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Microservices at Spotify

by Ben Linders on Dec 14, 2015 |

Spotify has been doing microservices for quite some years at large scale. Kevin Goldsmith, Vice President of Engineering at Spotify, talked about how Spotify uses microservices to break down architectures and be innovative at the GOTO Berlin 2015 conference. He argues that Microservices are easier to test, deploy and monitor than monolithic applications. Spotify also aims to have as few as possible dependencies in their product, and microservices are very helpful for that.

You have to build your system in a way that you can scale independently said Goldsmith. For instance by structuring your application in loosely coupled parts. Spotify works with autonomous full-stack teams: teams that have the freedom to act independently. Building microservices helps Spotify to have autonomous teams, since the team can own the service themselves.

Microservices make it easier to scale your product as you can solve the real world bottlenecks. They are also easier to test, deploy and monitor than monolithic applications.

One additional advantage of microservices is that you can have servers running older versions of a service until they are phased out. This way the old code doesn’t have to be in newer versions of the software which eases development.

Another advantage of microservices is that each service is not doing so much. Because each service does a specific, smaller role in the application, if it is unavailable for some reason, the user impact is minimized.

To work with microservices you need good documentation and discovery tools. Spotify uses a system overview tool which is a service discovery and documentation tool that they have built themselves which shows all available microservices.

One disadvantages of microservices is that as services are calling many other services you can get big latency. One thing that Spotify has done to improve the latency issues is to build "view aggregation" services which handle gathering the data needed to populate a client view on the server side. This reduces the number of calls that the client has to make to the server and improves latency significantly.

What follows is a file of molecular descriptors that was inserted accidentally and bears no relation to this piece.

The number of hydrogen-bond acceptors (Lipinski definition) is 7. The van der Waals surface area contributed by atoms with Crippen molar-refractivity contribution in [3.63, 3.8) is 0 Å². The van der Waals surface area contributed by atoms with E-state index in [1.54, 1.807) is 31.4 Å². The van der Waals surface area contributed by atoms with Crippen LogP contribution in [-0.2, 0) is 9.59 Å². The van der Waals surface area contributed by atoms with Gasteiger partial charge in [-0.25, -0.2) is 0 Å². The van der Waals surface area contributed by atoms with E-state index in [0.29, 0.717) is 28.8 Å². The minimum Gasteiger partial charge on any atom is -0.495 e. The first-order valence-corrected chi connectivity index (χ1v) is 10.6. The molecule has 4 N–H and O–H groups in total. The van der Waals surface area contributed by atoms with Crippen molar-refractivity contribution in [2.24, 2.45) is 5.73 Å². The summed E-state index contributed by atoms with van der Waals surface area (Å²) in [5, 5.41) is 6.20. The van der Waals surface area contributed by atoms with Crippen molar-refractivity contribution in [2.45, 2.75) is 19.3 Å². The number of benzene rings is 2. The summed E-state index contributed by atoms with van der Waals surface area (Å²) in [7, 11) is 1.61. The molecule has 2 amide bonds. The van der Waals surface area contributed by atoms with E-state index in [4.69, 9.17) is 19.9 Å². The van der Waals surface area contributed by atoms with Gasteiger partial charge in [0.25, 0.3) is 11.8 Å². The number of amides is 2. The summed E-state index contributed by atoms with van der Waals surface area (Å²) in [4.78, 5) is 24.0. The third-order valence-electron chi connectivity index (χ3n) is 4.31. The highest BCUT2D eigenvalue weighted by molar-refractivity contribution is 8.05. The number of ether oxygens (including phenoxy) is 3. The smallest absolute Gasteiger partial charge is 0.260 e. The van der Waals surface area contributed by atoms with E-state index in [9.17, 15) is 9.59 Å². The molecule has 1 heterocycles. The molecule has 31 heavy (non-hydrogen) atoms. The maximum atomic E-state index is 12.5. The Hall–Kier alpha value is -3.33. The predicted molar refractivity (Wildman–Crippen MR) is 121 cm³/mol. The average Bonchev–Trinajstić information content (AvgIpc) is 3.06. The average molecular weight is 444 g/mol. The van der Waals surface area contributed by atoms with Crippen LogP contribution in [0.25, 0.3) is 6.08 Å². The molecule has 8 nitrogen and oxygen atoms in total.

A risk of using microservices is that autonomous teams might be repeating work and doing the same thing. Spotify prevents this by making very clear what teams should be working at. Teams have their own mission which do not overlap. Guilds are used for people in multiple teams to learn from each other.

Developers deploy microservices themselves at Spotify, they are responsible for their own operations. They are supported with tools which make it easy to provisions and deploy.

Goldsmith stated that Spotify collects a "ridiculous amount of data" to analyze performance of the client side and has teams dedicated to that. The server performance is measured in the traditional ways. This helps them to monitor the performance

Somebody from the audience asked how Spotify keeps teams in sync. Goldsmith answered that teams are autonomous: "we don’t sync them". The aim is to have as few as possible dependencies and microservices are very helpful for that. If a system is doing multiple, unrelated things; the suggestion is to refactor it into multiple independant specific-purpose systems.

You have to balance team autonomy with general requirements on what services should do. Teams get the tools which makes it as easy as possible. At Spotify we don’t enforce rules, but sometimes we make it painful to not do obvious things said Goldsmith. We let teams try to find the best solutions to their problems. We make it very easy to follow our evolved best practices. If teams want to challenge those ways of working, they can, but they will have to do a lot more work to make that happen.

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